If you want to add a raised bed or patio to your yard, a retaining wall is the perfect way to hold it up. For this project, we’ll show you how to build a 4-foot tall retaining wall using manufactured stone on top of a gravel and concrete foundation.
1. Choose the wall location
The first step in building a retaining wall is choosing the location for the wall. The three most important considerations when selecting a location are that it be stable and secure, at least 3 feet away from any building or structure, and at least 3 feet away from the house. You should also make sure that your soil is level so that you don’t have to go back and add fill dirt later on.
You’ll want to dig a hole for your post foundation about 2 feet deep and 6 inches wide (or as indicated by local code). Make sure you use a post anchor if one is required by local codes. Pour gravel into this hole until it’s about 1 inch from being full; then pour concrete into it until they’re both filled with concrete all the way up to ground level (this should be done after all of the posts are set).
2. Discuss Your Plans with Your Local Bureau
Before you start your retaining wall project, it’s important that you check with your local bureau to determine whether a permit is required.
- If the retaining wall will be built on a steep slope, you may need a permit.
- If the retaining wall will be built in a wetland area or within 100 feet of an environmentally sensitive wetland area (ESWA), then you will have to obtain approval from the United States Army Corps of Engineers (USACE).
- You may also need approval from USACE if the proposed retaining or barrier structure is located within 100 feet of a floodplain or any regulated waters such as rivers and streams. In addition, if your plans require planting vegetation on any side of your slope, then they must be reviewed by an engineer before they can be approved by USACE.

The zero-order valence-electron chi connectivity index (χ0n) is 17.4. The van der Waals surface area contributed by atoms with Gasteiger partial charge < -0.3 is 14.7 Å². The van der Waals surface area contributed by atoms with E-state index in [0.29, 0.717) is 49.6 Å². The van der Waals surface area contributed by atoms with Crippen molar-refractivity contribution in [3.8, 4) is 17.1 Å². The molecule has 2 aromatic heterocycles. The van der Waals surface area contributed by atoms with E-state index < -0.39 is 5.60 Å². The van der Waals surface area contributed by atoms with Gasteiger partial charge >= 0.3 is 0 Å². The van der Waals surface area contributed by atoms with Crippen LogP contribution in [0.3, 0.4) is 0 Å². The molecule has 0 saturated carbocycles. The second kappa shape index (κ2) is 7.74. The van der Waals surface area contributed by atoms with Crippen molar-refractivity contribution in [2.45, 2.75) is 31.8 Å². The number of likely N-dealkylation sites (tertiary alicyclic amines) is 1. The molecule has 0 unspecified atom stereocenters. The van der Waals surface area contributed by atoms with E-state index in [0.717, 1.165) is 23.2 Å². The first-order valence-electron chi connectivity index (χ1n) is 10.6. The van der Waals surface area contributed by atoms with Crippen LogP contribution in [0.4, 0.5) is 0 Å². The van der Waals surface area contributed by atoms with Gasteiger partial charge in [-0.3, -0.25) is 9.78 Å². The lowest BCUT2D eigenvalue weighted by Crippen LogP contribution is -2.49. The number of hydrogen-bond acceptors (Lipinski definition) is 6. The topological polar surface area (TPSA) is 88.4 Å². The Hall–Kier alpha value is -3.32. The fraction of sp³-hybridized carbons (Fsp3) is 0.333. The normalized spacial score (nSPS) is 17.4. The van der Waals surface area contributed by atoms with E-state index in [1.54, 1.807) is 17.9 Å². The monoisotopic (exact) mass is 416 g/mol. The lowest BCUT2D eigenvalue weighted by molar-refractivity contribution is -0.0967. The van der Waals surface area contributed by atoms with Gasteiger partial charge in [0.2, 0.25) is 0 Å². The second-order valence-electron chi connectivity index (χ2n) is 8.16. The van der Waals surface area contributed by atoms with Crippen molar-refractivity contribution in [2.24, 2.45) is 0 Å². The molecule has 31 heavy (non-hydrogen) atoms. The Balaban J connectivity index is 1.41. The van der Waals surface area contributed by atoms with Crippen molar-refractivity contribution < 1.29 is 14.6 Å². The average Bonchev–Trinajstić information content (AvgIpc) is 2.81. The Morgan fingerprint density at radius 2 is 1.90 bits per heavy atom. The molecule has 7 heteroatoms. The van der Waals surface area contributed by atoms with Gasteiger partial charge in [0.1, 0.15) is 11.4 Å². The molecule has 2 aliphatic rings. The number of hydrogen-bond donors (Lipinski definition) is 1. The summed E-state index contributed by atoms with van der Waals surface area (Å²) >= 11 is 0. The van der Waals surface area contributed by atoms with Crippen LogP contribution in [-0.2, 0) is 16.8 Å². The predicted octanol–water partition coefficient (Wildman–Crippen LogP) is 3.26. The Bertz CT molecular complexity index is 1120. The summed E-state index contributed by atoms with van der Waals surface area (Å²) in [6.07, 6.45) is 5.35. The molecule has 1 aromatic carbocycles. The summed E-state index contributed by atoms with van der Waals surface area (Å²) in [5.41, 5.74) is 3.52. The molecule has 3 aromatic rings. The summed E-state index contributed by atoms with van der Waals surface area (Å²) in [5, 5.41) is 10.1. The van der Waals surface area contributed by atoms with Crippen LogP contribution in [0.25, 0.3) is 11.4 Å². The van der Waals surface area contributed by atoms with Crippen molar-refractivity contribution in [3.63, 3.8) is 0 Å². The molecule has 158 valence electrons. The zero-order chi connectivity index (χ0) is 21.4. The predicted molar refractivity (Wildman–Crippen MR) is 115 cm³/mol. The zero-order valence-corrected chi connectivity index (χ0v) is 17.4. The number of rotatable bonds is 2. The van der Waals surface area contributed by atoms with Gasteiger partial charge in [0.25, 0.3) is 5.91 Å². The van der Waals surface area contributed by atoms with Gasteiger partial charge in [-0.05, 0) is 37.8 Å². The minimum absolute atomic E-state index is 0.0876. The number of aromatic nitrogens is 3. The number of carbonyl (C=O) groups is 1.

3. Excavate the Area Where the Wall Will Go
Excavation is a process where you dig up the soil and rock that would be in the way of your retaining wall. Excavation is necessary for creating a foundation for your retaining wall, but you should also consider excavating the area if you want to create a patio under it.
- Start by digging out an area that is 4 inches deep. This will allow room for compacted gravel and concrete at least 6 inches thick, so that it can support the weight of people walking on top of it without sinking into mud or sand. Create levels from 0 feet above sea level to 30 feet below ground level using wooden stakes marked with numbers. Excavate around each stake until all soil has been removed from within its radius of influence. Remove any trees found growing within this radius as well; they may interfere with construction or pose safety hazards later on down the line
4. Dig Trench for Foundation
Next, you will need to dig a trench for the foundation. This should be wide enough and deep enough to accommodate your wall’s foundation as well as any surrounding plants that may be affected by its construction.
The trench should also be straight and level in order to ensure that your final wall will stand straight with no problems.
5. Pour Footing
You’ll need to make sure that the soil is compacted and firm before you start pouring. Begin by placing a few stakes into the ground at each corner of your patio and then stringing a level line between them. You can use chalk or string line spray to mark the ground, but it is important that your measurements are accurate since you won’t be able to move once you start laying concrete.
Because this retaining wall will sit on top of concrete footings, they must be poured before any construction begins on the actual patio itself. Once poured, these footings will support both earth and gravity loads from above as well as hold up any potential weight from behind (such as water).